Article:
Captain K was about to climb into a taxi when an Iraqi major walked out of a munitions warehouse and stood with his two feet on top of K’s, preventing K from stepping into the cab. K considered pushing the man aside, which in ordinary circumstances he might have managed, but the Iraqi was carrying a 50-pound artillery shell under each arm, and this made him immoveable. Besides, he outranked K. As the waiting taxi driver grew visibly impatient, K lost all control and hissed at the major. Only then did K look closely at the officer’s face, which he had not done before, and saw that he was not an Iraqi major at all, but K’s childhood Hebrew teacher from Prague, now an old man. “Thanks for the pronunciation tips,” said K, as his taxi sped off without him. The old teacher said nothing, but went on standing on K’s feet until night fell and the taxis all started exploding.
In the park one afternoon, Lieutenant K discovered the secret language of squirrels. All he needed to do was lift his arms up and down in a beckoning motion, and the animals came down from the trees and scampered over the ground toward K. Soon a hundred or more of the gray rodents were all sitting at his feet and staring at him, shaking their tails in anticipation of something more, but since K only knew the simple arm motion and not what came next, his communication was at an end. After an uncomfortable silence, one of the furry creatures cleared its throat and asked K why he had called them all together if he had nothing to say. “All right,” K cried in desperation, “everybody in my tank. We’re going after the insurgents’ nuts.”
Sergeant K was dreaming: In a special back room inside the palace, he awaited his turn to qualify as a body-double for the paranoid dictator of a small country. All the other tryouts waiting with K had defects that eliminated them. One was lame, whereas the leader had normal legs; one was left-handed, whereas the leader was right-handed; another was female, whereas the leader was—to all appearances—male. One by one, as the applicants failed to please, the leader shot each dead on the spot with his pistol. At last it was K’s turn. Knowing he did not resemble the leader in the slightest, he hesitated while the leader waited expectantly. Finally K did his Groucho imitation, having heard that the leader himself sometimes did Groucho at private festivities after he’d killed an important enemy and had a few drinks. The leader laughed at K and clapped him on the back. He didn’t take K on as a double, but he let him live and only cut off one of his ears. K felt relieved, but discovered after he woke up that his tour of duty had been extended.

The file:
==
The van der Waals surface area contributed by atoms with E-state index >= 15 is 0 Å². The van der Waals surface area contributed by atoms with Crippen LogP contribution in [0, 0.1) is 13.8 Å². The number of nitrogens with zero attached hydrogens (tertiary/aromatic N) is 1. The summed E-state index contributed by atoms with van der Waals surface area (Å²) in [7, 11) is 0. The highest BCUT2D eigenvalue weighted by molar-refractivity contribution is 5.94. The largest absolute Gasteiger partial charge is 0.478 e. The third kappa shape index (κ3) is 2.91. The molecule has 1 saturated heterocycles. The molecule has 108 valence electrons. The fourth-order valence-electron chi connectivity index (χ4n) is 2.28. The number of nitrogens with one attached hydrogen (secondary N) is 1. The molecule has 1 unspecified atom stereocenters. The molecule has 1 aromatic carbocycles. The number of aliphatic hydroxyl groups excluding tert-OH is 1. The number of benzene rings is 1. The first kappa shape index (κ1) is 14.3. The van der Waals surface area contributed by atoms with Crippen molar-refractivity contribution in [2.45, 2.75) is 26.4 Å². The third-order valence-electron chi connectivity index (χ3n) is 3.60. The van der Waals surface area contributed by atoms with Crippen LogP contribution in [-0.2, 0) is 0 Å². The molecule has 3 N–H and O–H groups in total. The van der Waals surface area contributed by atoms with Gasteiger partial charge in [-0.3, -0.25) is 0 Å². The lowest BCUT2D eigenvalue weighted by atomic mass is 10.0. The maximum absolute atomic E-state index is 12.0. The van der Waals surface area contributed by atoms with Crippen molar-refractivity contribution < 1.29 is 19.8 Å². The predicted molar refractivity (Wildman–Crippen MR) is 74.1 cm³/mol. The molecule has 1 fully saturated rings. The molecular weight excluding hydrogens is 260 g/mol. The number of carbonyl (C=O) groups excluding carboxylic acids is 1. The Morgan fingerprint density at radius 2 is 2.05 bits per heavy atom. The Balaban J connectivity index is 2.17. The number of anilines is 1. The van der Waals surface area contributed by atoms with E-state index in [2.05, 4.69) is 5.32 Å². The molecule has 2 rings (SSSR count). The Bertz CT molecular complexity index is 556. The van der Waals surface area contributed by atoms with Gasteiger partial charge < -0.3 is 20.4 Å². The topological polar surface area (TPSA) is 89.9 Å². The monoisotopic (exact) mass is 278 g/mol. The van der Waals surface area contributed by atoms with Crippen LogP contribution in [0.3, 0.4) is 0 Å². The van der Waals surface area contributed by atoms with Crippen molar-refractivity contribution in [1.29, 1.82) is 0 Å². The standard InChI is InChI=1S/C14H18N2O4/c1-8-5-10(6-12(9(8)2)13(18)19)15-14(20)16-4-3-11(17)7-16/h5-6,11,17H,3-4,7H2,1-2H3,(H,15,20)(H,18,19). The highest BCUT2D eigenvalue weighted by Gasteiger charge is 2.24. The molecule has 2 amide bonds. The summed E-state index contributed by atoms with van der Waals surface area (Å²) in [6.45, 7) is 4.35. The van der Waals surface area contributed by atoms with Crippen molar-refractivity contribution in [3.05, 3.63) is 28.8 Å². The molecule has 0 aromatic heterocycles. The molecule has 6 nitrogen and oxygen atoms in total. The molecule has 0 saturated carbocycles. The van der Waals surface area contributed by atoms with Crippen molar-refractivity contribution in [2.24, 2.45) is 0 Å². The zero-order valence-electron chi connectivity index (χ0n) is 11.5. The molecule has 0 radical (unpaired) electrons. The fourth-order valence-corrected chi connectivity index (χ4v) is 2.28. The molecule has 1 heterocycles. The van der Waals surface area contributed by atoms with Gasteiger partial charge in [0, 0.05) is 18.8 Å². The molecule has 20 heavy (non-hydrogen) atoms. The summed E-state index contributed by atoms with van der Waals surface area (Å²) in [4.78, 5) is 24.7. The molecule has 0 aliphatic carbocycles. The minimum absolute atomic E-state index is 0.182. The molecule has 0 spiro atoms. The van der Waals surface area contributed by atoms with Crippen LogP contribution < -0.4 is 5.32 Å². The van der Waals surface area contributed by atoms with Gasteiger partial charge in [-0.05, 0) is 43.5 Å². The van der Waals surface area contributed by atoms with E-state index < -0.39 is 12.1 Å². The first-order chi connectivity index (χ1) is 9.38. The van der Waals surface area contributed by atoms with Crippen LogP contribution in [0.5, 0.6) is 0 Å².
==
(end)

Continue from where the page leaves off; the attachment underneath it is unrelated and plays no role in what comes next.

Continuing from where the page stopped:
Corporal K went to the theater to see a new Iraqi play and review it for an American military publication. The drama critic from Al-Jazeera was there as well, sitting next to K. As the play began, a line of Iraqi men came out on stage and one after the other fell over in a pile as if dead. After the pile had grown to 25 or so men, there was an intermission. K took the opportunity to speak to the drama critic, asking him what he thought of the performance. “It’s like watching a Koran go down the toilet,” the man replied. “And you?” K could only agree, saying, “It’s like drinking menstrual blood.” The critic and K left the theater at once and went to a bar together, where the critic bought K drinks until late at night. The next day K appeared on Arabic TV urinating in a mosque.
Private K ran the elevator in a new government building. When people got on, K asked “What floor?” The passengers said “four, six, and three,” for example, and K pressed the buttons for two, five, and seven. It took him a while to get that right (try it; it’s harder than you think), but now he rarely pressed a floor that someone had requested. K then laughed quietly to himself as the elevator made extra stops and the passengers had to press the correct buttons themselves. Riders who had gotten to know K and the kind of service he provided now thrust their hands right past him and pressed the buttons for their floors without speaking to K. No one ever requested seven, however, since for some reason no one worked on that floor. Often, as now, K rode up alone and got off there, walked across the vacant floor and out a glass door, and stood on a lofty balcony in the open air, looking down at war-torn Baghdad. On six he could still see the smoking wrecks and the planes firing missiles. But on seven all he saw in any direction was clear sky, a beautiful city, and peace. Then, as always happened up here, a pigeon crapped right on his jacket.